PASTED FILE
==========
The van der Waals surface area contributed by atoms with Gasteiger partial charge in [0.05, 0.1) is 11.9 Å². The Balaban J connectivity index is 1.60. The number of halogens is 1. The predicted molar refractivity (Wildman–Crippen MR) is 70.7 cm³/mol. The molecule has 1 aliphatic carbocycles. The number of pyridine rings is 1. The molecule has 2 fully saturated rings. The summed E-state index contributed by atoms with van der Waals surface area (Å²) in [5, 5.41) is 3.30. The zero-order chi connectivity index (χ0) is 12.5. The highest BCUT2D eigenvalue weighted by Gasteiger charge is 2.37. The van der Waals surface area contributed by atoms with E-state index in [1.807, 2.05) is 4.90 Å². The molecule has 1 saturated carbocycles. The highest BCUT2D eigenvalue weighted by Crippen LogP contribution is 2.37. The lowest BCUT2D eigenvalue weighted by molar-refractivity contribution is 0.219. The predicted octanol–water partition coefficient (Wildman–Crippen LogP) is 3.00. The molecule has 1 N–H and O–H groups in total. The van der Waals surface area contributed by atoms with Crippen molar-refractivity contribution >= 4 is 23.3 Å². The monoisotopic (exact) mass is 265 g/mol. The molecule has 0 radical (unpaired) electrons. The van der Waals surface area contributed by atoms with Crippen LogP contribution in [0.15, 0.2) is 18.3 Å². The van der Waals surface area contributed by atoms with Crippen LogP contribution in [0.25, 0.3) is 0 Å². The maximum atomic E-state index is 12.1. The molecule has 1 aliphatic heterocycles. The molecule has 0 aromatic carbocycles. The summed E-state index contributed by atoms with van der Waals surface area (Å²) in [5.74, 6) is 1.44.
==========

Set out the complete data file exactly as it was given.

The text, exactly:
The van der Waals surface area contributed by atoms with Gasteiger partial charge in [0.05, 0.1) is 11.9 Å². The Balaban J connectivity index is 1.60. The number of halogens is 1. The predicted molar refractivity (Wildman–Crippen MR) is 70.7 cm³/mol. The molecule has 1 aliphatic carbocycles. The number of pyridine rings is 1. The molecule has 2 fully saturated rings. The summed E-state index contributed by atoms with van der Waals surface area (Å²) in [5, 5.41) is 3.30. The zero-order chi connectivity index (χ0) is 12.5. The highest BCUT2D eigenvalue weighted by Gasteiger charge is 2.37. The van der Waals surface area contributed by atoms with E-state index in [1.807, 2.05) is 4.90 Å². The molecule has 1 saturated carbocycles. The highest BCUT2D eigenvalue weighted by Crippen LogP contribution is 2.37. The lowest BCUT2D eigenvalue weighted by molar-refractivity contribution is 0.219. The predicted octanol–water partition coefficient (Wildman–Crippen LogP) is 3.00. The molecule has 1 N–H and O–H groups in total. The van der Waals surface area contributed by atoms with Crippen molar-refractivity contribution >= 4 is 23.3 Å². The monoisotopic (exact) mass is 265 g/mol. The molecule has 0 radical (unpaired) electrons. The van der Waals surface area contributed by atoms with Crippen LogP contribution in [0.15, 0.2) is 18.3 Å². The van der Waals surface area contributed by atoms with Crippen LogP contribution in [0.25, 0.3) is 0 Å². The maximum atomic E-state index is 12.1. The molecule has 1 aliphatic heterocycles. The molecule has 0 aromatic carbocycles. The summed E-state index contributed by atoms with van der Waals surface area (Å²) in [5.74, 6) is 1.44.